‘The Good Doctor’ Tackles Myth that Individuals with Autism Lack Intimacy
October 15, 2018
October 15, 2018
If you’re an autism parent, you know there are dozens of misconceptions flying around about the diagnosis. One of the biggest falsehoods is that individuals on the spectrum cannot experience emotions, intimacy or relationships. We love to see the truth about autism spectrum disorder (ASD) portrayed in the media (even when it’s fiction!), which is why we’ve been pretty attached to season two of ABC’s “The Good Doctor.”
Spoiler alert: Make sure watch last week’s episode three
of “The Good Doctor” before reading on…
This season has gone even deeper than the first into Dr. Shaun Murphy’s relationships – with his mentor, Dr. Aaron Glassman; his friend, Dr. Claire Brown; and now his love interest, Lea, came back into the picture.
It’s clear he feels emotion and craves these relationships, even if he isn’t always quick to realize it or voice it. During the most recent episode, he happily attends to work with a smile – after a change in routine, no less! – once Dr. Glassman’s surgery was deemed a success. He seeks out Claire for advice on how to approach his situation with Lea. And we see his follow-up avoidance to his confrontation with Lea in the previous episode, in which he told her how she hurt him by leaving.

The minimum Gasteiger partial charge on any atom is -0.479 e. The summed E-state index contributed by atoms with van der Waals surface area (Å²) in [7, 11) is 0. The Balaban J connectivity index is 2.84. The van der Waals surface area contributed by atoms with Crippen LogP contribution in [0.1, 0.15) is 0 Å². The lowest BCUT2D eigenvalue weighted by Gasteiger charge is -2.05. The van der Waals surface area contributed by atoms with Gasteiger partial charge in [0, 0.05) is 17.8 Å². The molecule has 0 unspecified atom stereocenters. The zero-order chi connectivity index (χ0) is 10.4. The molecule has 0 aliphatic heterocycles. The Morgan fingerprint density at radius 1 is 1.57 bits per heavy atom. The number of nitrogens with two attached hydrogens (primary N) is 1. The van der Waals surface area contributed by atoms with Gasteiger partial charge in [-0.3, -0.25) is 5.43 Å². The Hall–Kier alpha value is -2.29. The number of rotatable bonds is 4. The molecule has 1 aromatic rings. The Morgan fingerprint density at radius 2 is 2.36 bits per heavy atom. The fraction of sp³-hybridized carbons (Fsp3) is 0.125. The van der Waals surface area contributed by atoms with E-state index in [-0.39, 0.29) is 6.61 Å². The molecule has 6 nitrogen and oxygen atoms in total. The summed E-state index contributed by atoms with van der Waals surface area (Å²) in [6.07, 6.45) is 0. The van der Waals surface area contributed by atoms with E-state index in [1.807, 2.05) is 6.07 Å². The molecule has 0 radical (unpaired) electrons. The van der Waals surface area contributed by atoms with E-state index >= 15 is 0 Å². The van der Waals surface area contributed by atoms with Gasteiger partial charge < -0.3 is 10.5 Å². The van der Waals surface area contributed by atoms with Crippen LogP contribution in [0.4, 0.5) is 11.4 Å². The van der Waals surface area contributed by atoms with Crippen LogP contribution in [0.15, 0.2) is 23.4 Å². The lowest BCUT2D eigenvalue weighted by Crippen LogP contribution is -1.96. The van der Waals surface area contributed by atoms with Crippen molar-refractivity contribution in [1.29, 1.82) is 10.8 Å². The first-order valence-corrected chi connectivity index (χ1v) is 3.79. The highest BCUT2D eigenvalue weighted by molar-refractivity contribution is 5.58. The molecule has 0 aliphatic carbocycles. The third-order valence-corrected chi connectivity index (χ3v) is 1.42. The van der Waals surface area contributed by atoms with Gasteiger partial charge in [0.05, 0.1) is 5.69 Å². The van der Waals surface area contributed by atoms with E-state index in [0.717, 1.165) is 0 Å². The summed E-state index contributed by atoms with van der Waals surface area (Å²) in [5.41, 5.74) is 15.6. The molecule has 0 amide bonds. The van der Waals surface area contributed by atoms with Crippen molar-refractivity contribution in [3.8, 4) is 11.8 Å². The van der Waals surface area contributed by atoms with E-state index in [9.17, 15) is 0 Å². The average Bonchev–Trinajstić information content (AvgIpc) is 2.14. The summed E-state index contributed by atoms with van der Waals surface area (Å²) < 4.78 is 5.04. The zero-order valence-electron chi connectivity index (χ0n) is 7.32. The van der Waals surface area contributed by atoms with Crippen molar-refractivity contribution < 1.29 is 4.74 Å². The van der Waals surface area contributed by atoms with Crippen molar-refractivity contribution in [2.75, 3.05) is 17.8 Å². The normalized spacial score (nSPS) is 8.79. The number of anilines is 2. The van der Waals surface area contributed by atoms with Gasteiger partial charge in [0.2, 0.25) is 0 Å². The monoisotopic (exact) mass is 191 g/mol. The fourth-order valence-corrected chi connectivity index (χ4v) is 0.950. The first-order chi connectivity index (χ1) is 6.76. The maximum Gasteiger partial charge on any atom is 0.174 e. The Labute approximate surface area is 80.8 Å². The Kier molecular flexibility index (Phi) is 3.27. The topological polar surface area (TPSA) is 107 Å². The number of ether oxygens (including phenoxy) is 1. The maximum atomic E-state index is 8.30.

Even after all this time that he’s struggled to show and work through these feelings, just like anyone else, there is still one problem…some of those around him continue to doubt his capability to experience intimacy, solely because of his diagnosis. Case in point: Dr. Morgan Reznick.
Regarding his friendships with Lea and Claire, Morgan tells him, “They take you seriously as a doctor, but not as a man.”
Based on what we know, this seems like it’s an unfair, hurtful characterization, and it affects Shaun. Even when he responds by stating that he shared a kiss with Lea, Morgan tells him, “it was a pity kiss.”
In the end, Shaun connects with Lea, despite Morgan’s comments, and we see that she has feelings for him too, as expected.
We admit, it can be more difficult for individuals with autism to understand and share their emotions, which is one of the things we try to work on in therapy. In addition, they may have other challenges that can also get in the way of holding relationships. But as we may begin to see on “The Good Doctor,” it is also possible for many to work through it and carry on different types of successful relationships, with the right people, of course.
What do you think? Is your child able to get close to others? How have you seen him or her experience emotion and what are the challenges? Please feel free to share your stories with us and other parents on our Hopebridge Facebook page.